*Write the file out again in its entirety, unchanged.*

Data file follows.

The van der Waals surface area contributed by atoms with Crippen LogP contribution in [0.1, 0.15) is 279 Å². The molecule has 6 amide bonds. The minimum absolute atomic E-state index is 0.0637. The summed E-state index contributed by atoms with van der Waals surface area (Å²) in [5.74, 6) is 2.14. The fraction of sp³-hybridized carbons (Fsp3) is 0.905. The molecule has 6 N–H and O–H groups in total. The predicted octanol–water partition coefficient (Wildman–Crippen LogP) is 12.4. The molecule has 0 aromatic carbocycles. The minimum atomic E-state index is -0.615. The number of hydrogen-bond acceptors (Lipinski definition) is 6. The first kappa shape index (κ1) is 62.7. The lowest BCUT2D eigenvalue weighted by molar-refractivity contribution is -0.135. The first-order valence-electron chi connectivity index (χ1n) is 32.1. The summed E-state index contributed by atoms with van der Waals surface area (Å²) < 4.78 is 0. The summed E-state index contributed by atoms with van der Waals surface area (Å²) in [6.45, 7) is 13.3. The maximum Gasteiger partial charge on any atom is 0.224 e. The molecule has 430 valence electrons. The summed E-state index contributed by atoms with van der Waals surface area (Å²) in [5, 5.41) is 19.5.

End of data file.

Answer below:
The van der Waals surface area contributed by atoms with Crippen LogP contribution in [0.1, 0.15) is 279 Å². The molecule has 6 amide bonds. The minimum absolute atomic E-state index is 0.0637. The summed E-state index contributed by atoms with van der Waals surface area (Å²) in [5.74, 6) is 2.14. The fraction of sp³-hybridized carbons (Fsp3) is 0.905. The molecule has 6 N–H and O–H groups in total. The predicted octanol–water partition coefficient (Wildman–Crippen LogP) is 12.4. The molecule has 0 aromatic carbocycles. The minimum atomic E-state index is -0.615. The number of hydrogen-bond acceptors (Lipinski definition) is 6. The first kappa shape index (κ1) is 62.7. The lowest BCUT2D eigenvalue weighted by molar-refractivity contribution is -0.135. The first-order valence-electron chi connectivity index (χ1n) is 32.1. The summed E-state index contributed by atoms with van der Waals surface area (Å²) < 4.78 is 0. The summed E-state index contributed by atoms with van der Waals surface area (Å²) in [6.45, 7) is 13.3. The maximum Gasteiger partial charge on any atom is 0.224 e. The molecule has 430 valence electrons. The summed E-state index contributed by atoms with van der Waals surface area (Å²) in [5, 5.41) is 19.5.